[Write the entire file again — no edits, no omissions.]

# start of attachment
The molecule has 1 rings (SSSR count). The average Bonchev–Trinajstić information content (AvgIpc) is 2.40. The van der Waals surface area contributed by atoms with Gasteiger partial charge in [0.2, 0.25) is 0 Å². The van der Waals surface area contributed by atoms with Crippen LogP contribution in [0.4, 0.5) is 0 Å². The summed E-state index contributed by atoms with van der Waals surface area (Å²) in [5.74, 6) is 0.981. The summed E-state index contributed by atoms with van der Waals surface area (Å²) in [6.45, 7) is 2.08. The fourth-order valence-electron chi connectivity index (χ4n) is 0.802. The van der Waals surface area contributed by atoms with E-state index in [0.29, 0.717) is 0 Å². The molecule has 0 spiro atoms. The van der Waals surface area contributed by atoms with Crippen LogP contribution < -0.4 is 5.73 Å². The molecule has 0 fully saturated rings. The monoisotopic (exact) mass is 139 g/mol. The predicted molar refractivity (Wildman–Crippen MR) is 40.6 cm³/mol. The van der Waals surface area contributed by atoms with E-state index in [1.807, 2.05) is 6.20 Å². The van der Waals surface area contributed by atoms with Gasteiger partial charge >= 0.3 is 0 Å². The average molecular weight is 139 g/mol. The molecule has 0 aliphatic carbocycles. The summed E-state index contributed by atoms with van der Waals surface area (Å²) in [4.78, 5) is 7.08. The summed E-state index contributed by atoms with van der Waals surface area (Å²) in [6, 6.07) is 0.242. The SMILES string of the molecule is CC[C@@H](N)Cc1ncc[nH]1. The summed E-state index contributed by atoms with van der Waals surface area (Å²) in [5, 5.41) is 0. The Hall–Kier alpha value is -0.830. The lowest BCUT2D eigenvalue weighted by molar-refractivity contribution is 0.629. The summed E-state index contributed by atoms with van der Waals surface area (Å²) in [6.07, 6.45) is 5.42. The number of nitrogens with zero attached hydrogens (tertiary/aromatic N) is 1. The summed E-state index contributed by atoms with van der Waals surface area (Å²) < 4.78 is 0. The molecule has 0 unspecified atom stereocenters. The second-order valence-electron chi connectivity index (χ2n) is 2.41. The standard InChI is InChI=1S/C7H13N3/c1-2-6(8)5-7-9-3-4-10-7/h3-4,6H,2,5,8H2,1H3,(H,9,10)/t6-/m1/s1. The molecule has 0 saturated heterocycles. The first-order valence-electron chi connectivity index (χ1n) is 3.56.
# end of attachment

The molecule has 1 rings (SSSR count). The average Bonchev–Trinajstić information content (AvgIpc) is 2.40. The van der Waals surface area contributed by atoms with Gasteiger partial charge in [0.2, 0.25) is 0 Å². The van der Waals surface area contributed by atoms with Crippen LogP contribution in [0.4, 0.5) is 0 Å². The summed E-state index contributed by atoms with van der Waals surface area (Å²) in [5.74, 6) is 0.981. The summed E-state index contributed by atoms with van der Waals surface area (Å²) in [6.45, 7) is 2.08. The fourth-order valence-electron chi connectivity index (χ4n) is 0.802. The van der Waals surface area contributed by atoms with E-state index in [0.29, 0.717) is 0 Å². The molecule has 0 spiro atoms. The van der Waals surface area contributed by atoms with Crippen LogP contribution < -0.4 is 5.73 Å². The molecule has 0 fully saturated rings. The monoisotopic (exact) mass is 139 g/mol. The predicted molar refractivity (Wildman–Crippen MR) is 40.6 cm³/mol. The van der Waals surface area contributed by atoms with E-state index in [1.807, 2.05) is 6.20 Å². The van der Waals surface area contributed by atoms with Gasteiger partial charge >= 0.3 is 0 Å². The average molecular weight is 139 g/mol. The molecule has 0 aliphatic carbocycles. The summed E-state index contributed by atoms with van der Waals surface area (Å²) in [4.78, 5) is 7.08. The summed E-state index contributed by atoms with van der Waals surface area (Å²) in [6, 6.07) is 0.242. The SMILES string of the molecule is CC[C@@H](N)Cc1ncc[nH]1. The summed E-state index contributed by atoms with van der Waals surface area (Å²) in [5, 5.41) is 0. The Hall–Kier alpha value is -0.830. The lowest BCUT2D eigenvalue weighted by molar-refractivity contribution is 0.629. The summed E-state index contributed by atoms with van der Waals surface area (Å²) in [6.07, 6.45) is 5.42. The number of nitrogens with zero attached hydrogens (tertiary/aromatic N) is 1. The summed E-state index contributed by atoms with van der Waals surface area (Å²) < 4.78 is 0. The molecule has 0 unspecified atom stereocenters. The second-order valence-electron chi connectivity index (χ2n) is 2.41. The standard InChI is InChI=1S/C7H13N3/c1-2-6(8)5-7-9-3-4-10-7/h3-4,6H,2,5,8H2,1H3,(H,9,10)/t6-/m1/s1. The molecule has 0 saturated heterocycles. The first-order valence-electron chi connectivity index (χ1n) is 3.56.